Hopes & Fears of AI Safety
Karnofsky released an article in his Cold Takes blog describing his optimistic take on how current methods might lead to safe AGI:
At the same time, Christiano writes a reminder that AI alignment is distinct from applied alignment. Updating models to be inoffensive will not lead to safe artificial general intelligence but safer short-term systems such as ChatGPT. Steiner writes a counter-post on the usefulness of working with applied alignment as well.
Relatedly, Shlegeris publishes a piece exploring whether reinforcement learning from human feedback is a good approach to alignment. He addresses questions such as if RLHF is better than alternative methods that achieve the same (yes), has been net positive (yes), and is useful for alignment research (yes).
The alternative perspective is pretty well covered in Steiner’s piece this week on why RLHF / IDA / Debate won’t solve outer alignment. Basically, these methods do not optimize for truth or safety, they optimize for getting the humans to “click the approve button”, something that can lead to many failures down the road.
GPU Performance Predictions
Hobbhahn and Besiroglu of EpochAI, the main AI capabilities prediction organization, have released a comprehensive forecasting report on how GPU performance will develop during the next 30 years.
They use a model composed of the relationship between GPU performance and its features and how features change over time due to making transistors smaller. They expect GPU performance to hit a theoretical peak before 2033 at 1e15 FLOP/s (floating point operations per second).
I also chatted with a few GPU researchers at NeurIPS and their take was that computing power will hit a peak, making AGI near-impossible. The newer GPUs from Google and Tesla are not necessarily better, they just avoid NVIDIA’s 4x markup on the price of GPUs.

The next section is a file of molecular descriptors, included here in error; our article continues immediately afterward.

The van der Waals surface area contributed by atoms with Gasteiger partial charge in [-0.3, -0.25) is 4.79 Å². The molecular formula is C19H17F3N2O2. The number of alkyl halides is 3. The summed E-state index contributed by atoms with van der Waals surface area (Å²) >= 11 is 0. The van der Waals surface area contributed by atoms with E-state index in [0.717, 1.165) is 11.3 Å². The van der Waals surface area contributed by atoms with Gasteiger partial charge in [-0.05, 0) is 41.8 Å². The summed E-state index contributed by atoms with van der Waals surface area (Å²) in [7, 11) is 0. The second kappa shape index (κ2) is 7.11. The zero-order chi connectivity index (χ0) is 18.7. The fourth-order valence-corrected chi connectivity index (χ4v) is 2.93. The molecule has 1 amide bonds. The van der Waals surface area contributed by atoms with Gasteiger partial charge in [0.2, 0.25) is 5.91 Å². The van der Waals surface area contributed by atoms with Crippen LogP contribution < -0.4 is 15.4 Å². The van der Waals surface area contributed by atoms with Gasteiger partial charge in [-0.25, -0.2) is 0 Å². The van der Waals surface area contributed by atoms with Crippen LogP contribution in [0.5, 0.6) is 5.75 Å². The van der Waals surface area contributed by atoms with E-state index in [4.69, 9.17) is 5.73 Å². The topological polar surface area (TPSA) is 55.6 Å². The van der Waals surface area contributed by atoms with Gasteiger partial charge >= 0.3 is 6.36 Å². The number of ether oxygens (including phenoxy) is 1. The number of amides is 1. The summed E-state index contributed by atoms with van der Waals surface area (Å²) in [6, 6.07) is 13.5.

This brings hope to how well we can avoid AGI being developed. Ajeya Cotra’s estimate of ~1e29 FLOP/s required for artificial general intelligence based on the computation done by a human during a lifetime seems to be significantly farther away than her estimates indicated based on the Epoch report. Read her estimates in the first part of her wonderful transformative AI forecasting report.
“Why Machines Will Never Rule the World”
In the spirit of predicting how capable AGI will be, Machine Learning Street Talk, the hugely popular machine learning podcast, has interviewed Walid Saba about his review of the book from August, “Why Machines Will Never Rule the World”, by Landgrebe and Smith.
The book’s basic argument is that artificial general intelligence will not be possible for mathematical reasons. The human brain is a complex dynamical system and they argue that systems of this sort cannot be modeled with our modern neural network architectures or within computers at all due to the limited nature of training data as a function of the past.
These arguments are in line with Searle’s 1980 Chinese room argument and Penrose’s argument of non-computability based on Gödel’s incompleteness theorem. Walid Saba’s review is generally positive about the book. I personally disagree with the arguments since we do not need to model the complex system of the brain, we just need to replicate it in a simulator.
Nevertheless, it is an interesting discussion about whether AGI is possible.
In other news…
There are some exciting Winter opportunities this week! Again, thank you to AGISF for sharing opportunities in the space.
This has been the ML & AI safety update. We will take a break for two weeks over Christmas but then be back with more wonderful hackathons and ML safety updates. See you then!